My first featured author of 2018 is Shuly Cawood, whose memoir came out in late 2017. Shuly has North Carolina ties, and her book is one of the first titles out from Platypus Press. We went five questions and a bonus:
How did your book come about?
When I was 29, on a June Sunday morning in a hotel in Cincinnati, I said goodbye to my college friends at the end of my bridal shower weekend. I was standing in the lobby, and as each of my friends left to drive away and back to their own lives, I made my way to a payphone to call my fiancé—my own future life. That’s when I felt a panic wash over me. The feeling didn’t leave me for a couple of hours, but I chose to ignore it the entire time that it stained my mood and thoughts. It took me many years—and a wedding and a divorce—to understand what my body had been trying to tell me that I dismissed. (Back then, I was good at dismissing.) My memoir doesn’t really begin there, but that’s one of the first things I wrote down. Eventually, the memoir became much bigger than that part of my life, and it forced me to explore what I believed about love, destiny, fear, and faith and how those things had informed the many choices I made and shaped who I am today.
How long have you been writing and publishing and what brought you to it?
My father, a writer himself, introduced the idea of writing stories to me and my sister when we were very young. He would cut up pieces of blank paper into little squares and staple them together so we could write and draw our own “books.” That kept us busy for hours, probably to his great relief, although we often took over his home office desk for this task. In junior high, I became more intent on writing, and I cranked out short stories on my father’s blue Selectric typewriter. They were awful stories, but I still wish I had kept one or two. In high school, I published my poems for the first time in the school’s literary magazine and later in other journals, back when there was no Internet, no Submittable, and you had to use Writer’s Market to figure out where in the world to send things with your stack of SASEs. Then a gap of many years followed when I didn’t try to publish anything, but I never stopped writing. Writing is how I sorted out the world. Often I wouldn’t know how I felt about something until I let down my guard on the page and wrote it down. Sometimes that was the only place I allowed myself that kind of honesty.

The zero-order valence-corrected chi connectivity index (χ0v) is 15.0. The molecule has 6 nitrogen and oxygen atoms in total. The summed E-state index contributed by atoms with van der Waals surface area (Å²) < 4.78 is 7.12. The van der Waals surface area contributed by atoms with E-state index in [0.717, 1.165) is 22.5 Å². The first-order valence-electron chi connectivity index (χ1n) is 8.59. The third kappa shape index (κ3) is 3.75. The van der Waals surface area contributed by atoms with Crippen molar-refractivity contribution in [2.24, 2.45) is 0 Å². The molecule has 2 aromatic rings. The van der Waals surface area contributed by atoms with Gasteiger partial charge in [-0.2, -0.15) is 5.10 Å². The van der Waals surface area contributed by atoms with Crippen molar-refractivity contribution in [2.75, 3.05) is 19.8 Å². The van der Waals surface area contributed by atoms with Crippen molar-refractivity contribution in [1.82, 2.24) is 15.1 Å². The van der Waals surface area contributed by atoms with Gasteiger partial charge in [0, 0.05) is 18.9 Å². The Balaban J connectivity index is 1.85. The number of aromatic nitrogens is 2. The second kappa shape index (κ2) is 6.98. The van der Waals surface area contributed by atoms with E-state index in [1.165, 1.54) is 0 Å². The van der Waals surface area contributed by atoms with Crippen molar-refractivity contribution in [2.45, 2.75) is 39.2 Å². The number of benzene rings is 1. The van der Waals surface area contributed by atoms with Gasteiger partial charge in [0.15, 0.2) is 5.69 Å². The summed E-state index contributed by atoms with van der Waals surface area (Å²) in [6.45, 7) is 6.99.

You’ve written outside NonFiction, is there a genre you prefer? Why or why not?
I have no preference and love them all for different reasons: poetry comes easiest since I have the most experience in that genre; fiction is the most challenging, but it affords me the most freedom; and creative nonfiction/memoir lets me tell a story and puzzle over it to find the deeper meaning in my own life.
What is your next project, or what project is on your list to get done in the next 5 years or so?
I’ve just finished a novella, and I’m working on a short story collection that I keep thinking is done, but then the characters furiously wave their arms in the air to get my attention, to tell me they have more to say.
What writers inspire you?
I get inspired by individual pieces rather than by writers. Some of my greatest loves are Joan Didion’s essay “Goodbye to All That,” Mary Oliver’s poems, “Thirst” and “The Singular and Cheerful Life,” and Edith Wharton’s short story, “Roman Fever.”
BONUS: The most interesting place (and why) you’ve lived is …
This has to be Torreón, Mexico. I cover some of the stories from that time in my life in my memoir, but what I don’t really talk about in the book is my teaching experience, and how the culture and the country allowed me to see the United States (and therefore myself) in contrast. Families in Torreón live together much longer—at least back then and in a city of that size, if you were unmarried, you lived with your family until you did marry, regardless of whether you were male or female. There was also an innocence among my students that sometimes frustrated me but made me appreciate that they were able to remain younger, in some ways, for a greater length of time. While in Mexico, I learned more than a second language: I learned about the shape of families, and how women navigated power in their relationships, and ultimately that helped teach me how to navigate power in mine.
Shuly Xóchitl Cawood is the author of the memoir, The Going and Goodbye (Platypus Press, 2017), which is an examination of loss and leaving and the search for meaning in the memories that remain. Tracing a path through rural Ohio, the American south and small towns of Mexico, her stories breathe life into a marriage and its dissolution; find a voice that fears mortality then faces it; explore faith in the face of these losses; and ultimately reveal the power of love and letting go. Shuly has an MFA in fiction and creative nonfiction from Queens University, and her writing has been published in places such as The Rumpus, Zone 3, Fiction Southeast, Cider Press Review, Maine Review, and The Louisville Review. You can read more about her work at www.shulycawood.com.